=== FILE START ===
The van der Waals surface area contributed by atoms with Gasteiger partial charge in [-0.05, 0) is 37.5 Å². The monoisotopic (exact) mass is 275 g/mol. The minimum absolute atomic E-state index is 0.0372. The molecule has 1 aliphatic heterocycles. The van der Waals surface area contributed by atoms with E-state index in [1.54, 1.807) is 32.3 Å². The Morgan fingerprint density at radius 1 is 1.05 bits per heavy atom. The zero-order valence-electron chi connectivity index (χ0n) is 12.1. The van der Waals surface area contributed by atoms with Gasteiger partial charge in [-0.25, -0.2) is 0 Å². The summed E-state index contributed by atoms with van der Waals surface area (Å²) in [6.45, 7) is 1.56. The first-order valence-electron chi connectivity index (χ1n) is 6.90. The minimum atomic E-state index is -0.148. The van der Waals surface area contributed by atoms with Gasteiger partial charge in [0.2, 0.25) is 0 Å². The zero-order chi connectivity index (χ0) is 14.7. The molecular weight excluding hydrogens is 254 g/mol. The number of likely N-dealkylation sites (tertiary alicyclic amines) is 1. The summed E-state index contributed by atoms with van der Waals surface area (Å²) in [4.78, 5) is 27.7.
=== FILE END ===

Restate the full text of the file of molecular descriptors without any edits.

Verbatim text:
The van der Waals surface area contributed by atoms with Gasteiger partial charge in [-0.05, 0) is 37.5 Å². The monoisotopic (exact) mass is 275 g/mol. The minimum absolute atomic E-state index is 0.0372. The molecule has 1 aliphatic heterocycles. The van der Waals surface area contributed by atoms with E-state index in [1.54, 1.807) is 32.3 Å². The Morgan fingerprint density at radius 1 is 1.05 bits per heavy atom. The zero-order valence-electron chi connectivity index (χ0n) is 12.1. The van der Waals surface area contributed by atoms with Gasteiger partial charge in [-0.25, -0.2) is 0 Å². The summed E-state index contributed by atoms with van der Waals surface area (Å²) in [6.45, 7) is 1.56. The first-order valence-electron chi connectivity index (χ1n) is 6.90. The minimum atomic E-state index is -0.148. The van der Waals surface area contributed by atoms with Gasteiger partial charge in [0.2, 0.25) is 0 Å². The zero-order chi connectivity index (χ0) is 14.7. The molecular weight excluding hydrogens is 254 g/mol. The number of likely N-dealkylation sites (tertiary alicyclic amines) is 1. The summed E-state index contributed by atoms with van der Waals surface area (Å²) in [4.78, 5) is 27.7.